PDA

View Full Version : Why are foreigners participating in anti-government protests?



mrzuzzo
11-12-2011, 17:41
Ladies and gentlemen,

It has recently come to my attention that expats and foreigners have been taking active participation in the latest anti-government protests. Notably, some of the people from this site and even some of the moderators.

Why? Let's not mind the fact that you can permanently lose your visa if you somehow get meddled up in something illegal. But why do foreigners think that they have a right to interfere and actively participate in Russia's political life?

I think all foreigners must remember that they are just guests in this country, and while every person has the right to an opinion, the fact that you're physically present in this country doesn't give you the right to participate in and decide the fate of a nation that isn't your own.

Let the Russian people decide what's best for them, they are the ones that have lived in this country, they're the ones who voted, they're the ones who had to put through yeas of repressions, the fall of the soviet union, the crazy 90s, and they're the ones that should be deciding the fate of this country. You can get out whenever you want to, most of you are here temporarily and admit it, so what gives you the right to meddle in this county's internal affairs?

I understand most expats here consider themselves to be prophets sent by God and that they seem to think that they have the right to bash Russia and decide what's best for Russians (because they consider themselves smarter), but this still doesn't give you the right to interfere with this country's political system. Please keep your opinions to yourselves. That is all.

P.S. I respect the Russians that went to the demonstrations, they are citizens and voters, and they are the ones who need to decide the fate of this nation!

Viola
11-12-2011, 17:51
Why? Let's not mind the fact that you can permanently lose your visa if you somehow get meddled up in something illegal. But why do foreigners think that they have a right to interfere and actively participate in Russia's political life?



If you are talking about the Saturday protest it was not illegal but officially authorised.
BTW one of the activists of the Solidarnost (organisers of Saturday protest) is French Carin Cleman.

BabyFirefly
11-12-2011, 17:55
Because they think it's their problem, in reality, it's not their country and they should, STFU.

I agree with you entirely. I'm a guest here, if I ever not like it, I will leave. It's not my business to start protesting in a country I'm not able to vote in or anything.

mrzuzzo
11-12-2011, 17:59
If you are talking about the Saturday protest it was not illegal but officially authorised.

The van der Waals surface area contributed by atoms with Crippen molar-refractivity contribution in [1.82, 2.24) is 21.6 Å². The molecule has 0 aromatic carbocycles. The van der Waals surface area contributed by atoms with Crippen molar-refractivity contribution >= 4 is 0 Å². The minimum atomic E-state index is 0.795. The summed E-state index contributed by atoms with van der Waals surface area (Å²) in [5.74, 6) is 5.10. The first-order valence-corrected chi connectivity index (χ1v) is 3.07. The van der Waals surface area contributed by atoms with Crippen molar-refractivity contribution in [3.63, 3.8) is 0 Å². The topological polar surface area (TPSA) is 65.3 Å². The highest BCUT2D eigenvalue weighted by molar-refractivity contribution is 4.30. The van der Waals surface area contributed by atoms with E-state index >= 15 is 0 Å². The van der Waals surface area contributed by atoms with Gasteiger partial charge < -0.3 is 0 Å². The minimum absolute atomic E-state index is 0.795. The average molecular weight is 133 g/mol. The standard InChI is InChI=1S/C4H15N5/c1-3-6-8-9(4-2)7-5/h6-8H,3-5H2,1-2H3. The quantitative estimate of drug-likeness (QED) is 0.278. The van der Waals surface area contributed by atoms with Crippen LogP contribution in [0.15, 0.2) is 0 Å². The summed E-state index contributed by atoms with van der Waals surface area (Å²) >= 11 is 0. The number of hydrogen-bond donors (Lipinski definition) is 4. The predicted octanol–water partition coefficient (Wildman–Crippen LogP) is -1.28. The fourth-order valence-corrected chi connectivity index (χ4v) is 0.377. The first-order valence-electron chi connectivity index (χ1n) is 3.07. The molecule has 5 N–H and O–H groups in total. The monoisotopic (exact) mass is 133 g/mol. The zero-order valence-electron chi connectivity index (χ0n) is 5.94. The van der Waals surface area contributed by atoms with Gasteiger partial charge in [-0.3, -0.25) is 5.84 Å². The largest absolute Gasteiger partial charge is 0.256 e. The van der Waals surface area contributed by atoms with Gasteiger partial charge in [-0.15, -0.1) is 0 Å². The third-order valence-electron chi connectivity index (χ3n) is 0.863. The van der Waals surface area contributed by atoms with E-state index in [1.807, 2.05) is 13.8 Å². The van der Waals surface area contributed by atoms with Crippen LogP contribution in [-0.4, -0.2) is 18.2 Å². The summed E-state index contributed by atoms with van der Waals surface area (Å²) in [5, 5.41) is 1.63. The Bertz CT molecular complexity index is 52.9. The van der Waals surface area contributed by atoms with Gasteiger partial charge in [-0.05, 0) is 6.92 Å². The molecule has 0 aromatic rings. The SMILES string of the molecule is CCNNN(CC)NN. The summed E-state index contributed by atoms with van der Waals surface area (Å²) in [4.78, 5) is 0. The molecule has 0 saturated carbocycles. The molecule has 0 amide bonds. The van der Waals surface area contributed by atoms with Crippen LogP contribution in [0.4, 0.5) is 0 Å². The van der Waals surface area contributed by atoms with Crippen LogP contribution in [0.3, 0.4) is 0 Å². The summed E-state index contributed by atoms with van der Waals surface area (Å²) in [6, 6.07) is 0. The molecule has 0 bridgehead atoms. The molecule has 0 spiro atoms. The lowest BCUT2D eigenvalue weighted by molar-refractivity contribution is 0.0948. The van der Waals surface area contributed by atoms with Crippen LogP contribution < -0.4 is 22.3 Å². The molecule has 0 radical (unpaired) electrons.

BTW one of the activists of the Solidarnost (organisers of Saturday protest) is French Carin Cleman.

I know it was officially authorized. I'm saying that foreigners shouldn't interfere in the political processes of a country that is not theirs. That is all. They have the right to an opinion just like everyone, but they have no right to be involved in Russia's internal affairs.

mds45
11-12-2011, 18:10
I know it was officially authorized. I'm saying that foreigners shouldn't interfere in the political processes of a country that is not theirs. That is all. They have the right to an opinion just like everyone, but they have no right to be involved in Russia's internal affairs.

Exactly !! couldn't agree more !!

L'oiseau bleu
11-12-2011, 18:21
But Zuzzo, look around - there are a lot of countries where foreigners interfere in their politics. with nice words, beautiful slogans and great personal goals. You know one such country quite well:) mm.. even two. Russia is one of their habits, they are so much used to teach us here how to live that can't stop even when their own country needs their presence and priceless support. Plus indivudal aspect - for many people the only way to feel themselves useful in this world is to massage their ego at the expense of others. Even if it looks more and more rediculous with each year.

Korotky Gennady
11-12-2011, 18:26
It's not only their right but it's their duty to help us to install the democracy in Russia.

We live in the Global world and every country is connected to many others... It will be better for everyone on this planet if the values of democracy, humanism, principle of the Human Rihgts will win in Russia and in other parts of the world.

So dear expats... help us to become the democratic state. Not only we need it but you need it too... becoz Russia is a nuclear power and it's in your direct interests to transform this old nuclear Impire into the modern democratic state.

Think about our mutual future. Help us to get rid of Putin and his KGB-commandos at last !

L'oiseau bleu
11-12-2011, 18:30
It's not only their right but it's their duty to help us to install the democracy in Russia.

We live in the Global world and every country is connected to many others... It will be better for everyone on this planet if the values of democracy, humanism, principle of the Human Rihgts will win in Russia and in other parts of the world.

i like this expression - to install. not ot present, not to suggest as human to human. But to install.
Installer has to be master of what he is doing, especially if we take into account that he is dealing with 130 mln of real people, not even computers. They are not sheeps even. Especially if he is democrat.
So please, could you show us first this democratic paradise, this kingdom of humanity and rights, this heaven that can be a goal in our search of Truth?

Korotky Gennady
11-12-2011, 18:43
i like this expression - to install.




Maybe my english is not good. Well, I see... it's not good. By the word 'install" I meant "установить" democracy in Russia.